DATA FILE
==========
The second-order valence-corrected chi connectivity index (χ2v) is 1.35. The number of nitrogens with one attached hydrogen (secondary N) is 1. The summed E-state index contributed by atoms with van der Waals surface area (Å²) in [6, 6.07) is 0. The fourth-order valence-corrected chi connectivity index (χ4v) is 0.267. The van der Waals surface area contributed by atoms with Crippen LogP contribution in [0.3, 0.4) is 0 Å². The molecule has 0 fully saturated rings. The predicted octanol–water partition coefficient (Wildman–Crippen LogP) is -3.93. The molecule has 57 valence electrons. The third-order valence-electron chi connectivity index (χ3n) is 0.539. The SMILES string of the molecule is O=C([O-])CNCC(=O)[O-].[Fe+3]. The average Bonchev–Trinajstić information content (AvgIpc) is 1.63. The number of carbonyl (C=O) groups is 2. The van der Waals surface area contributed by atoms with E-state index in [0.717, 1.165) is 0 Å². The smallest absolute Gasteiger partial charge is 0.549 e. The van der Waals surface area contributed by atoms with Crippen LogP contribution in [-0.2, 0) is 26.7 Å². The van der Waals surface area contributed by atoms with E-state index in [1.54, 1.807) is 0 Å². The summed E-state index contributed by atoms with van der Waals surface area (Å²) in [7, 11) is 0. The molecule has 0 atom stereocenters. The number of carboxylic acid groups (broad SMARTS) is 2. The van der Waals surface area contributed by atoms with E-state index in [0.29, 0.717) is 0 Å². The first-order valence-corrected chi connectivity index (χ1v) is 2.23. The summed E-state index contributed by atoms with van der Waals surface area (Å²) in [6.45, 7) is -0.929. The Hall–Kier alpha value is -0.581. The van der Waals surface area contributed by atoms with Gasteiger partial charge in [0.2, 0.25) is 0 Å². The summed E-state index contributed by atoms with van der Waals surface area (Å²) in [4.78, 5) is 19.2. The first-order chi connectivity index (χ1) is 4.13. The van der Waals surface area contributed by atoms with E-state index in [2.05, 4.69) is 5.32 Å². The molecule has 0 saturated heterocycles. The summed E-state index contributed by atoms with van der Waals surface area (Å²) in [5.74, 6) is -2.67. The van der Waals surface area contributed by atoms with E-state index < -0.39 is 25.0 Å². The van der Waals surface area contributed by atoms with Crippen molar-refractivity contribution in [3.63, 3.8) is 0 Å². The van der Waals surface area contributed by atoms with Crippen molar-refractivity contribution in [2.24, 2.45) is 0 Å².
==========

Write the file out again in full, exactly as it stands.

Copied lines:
The second-order valence-corrected chi connectivity index (χ2v) is 1.35. The number of nitrogens with one attached hydrogen (secondary N) is 1. The summed E-state index contributed by atoms with van der Waals surface area (Å²) in [6, 6.07) is 0. The fourth-order valence-corrected chi connectivity index (χ4v) is 0.267. The van der Waals surface area contributed by atoms with Crippen LogP contribution in [0.3, 0.4) is 0 Å². The molecule has 0 fully saturated rings. The predicted octanol–water partition coefficient (Wildman–Crippen LogP) is -3.93. The molecule has 57 valence electrons. The third-order valence-electron chi connectivity index (χ3n) is 0.539. The SMILES string of the molecule is O=C([O-])CNCC(=O)[O-].[Fe+3]. The average Bonchev–Trinajstić information content (AvgIpc) is 1.63. The number of carbonyl (C=O) groups is 2. The van der Waals surface area contributed by atoms with E-state index in [0.717, 1.165) is 0 Å². The smallest absolute Gasteiger partial charge is 0.549 e. The van der Waals surface area contributed by atoms with Crippen LogP contribution in [-0.2, 0) is 26.7 Å². The van der Waals surface area contributed by atoms with E-state index in [1.54, 1.807) is 0 Å². The summed E-state index contributed by atoms with van der Waals surface area (Å²) in [7, 11) is 0. The molecule has 0 atom stereocenters. The number of carboxylic acid groups (broad SMARTS) is 2. The van der Waals surface area contributed by atoms with E-state index in [0.29, 0.717) is 0 Å². The first-order valence-corrected chi connectivity index (χ1v) is 2.23. The summed E-state index contributed by atoms with van der Waals surface area (Å²) in [6.45, 7) is -0.929. The Hall–Kier alpha value is -0.581. The van der Waals surface area contributed by atoms with Gasteiger partial charge in [0.2, 0.25) is 0 Å². The summed E-state index contributed by atoms with van der Waals surface area (Å²) in [4.78, 5) is 19.2. The first-order chi connectivity index (χ1) is 4.13. The van der Waals surface area contributed by atoms with E-state index in [2.05, 4.69) is 5.32 Å². The molecule has 0 saturated heterocycles. The summed E-state index contributed by atoms with van der Waals surface area (Å²) in [5.74, 6) is -2.67. The van der Waals surface area contributed by atoms with E-state index < -0.39 is 25.0 Å². The van der Waals surface area contributed by atoms with Crippen molar-refractivity contribution in [3.63, 3.8) is 0 Å². The van der Waals surface area contributed by atoms with Crippen molar-refractivity contribution in [2.24, 2.45) is 0 Å².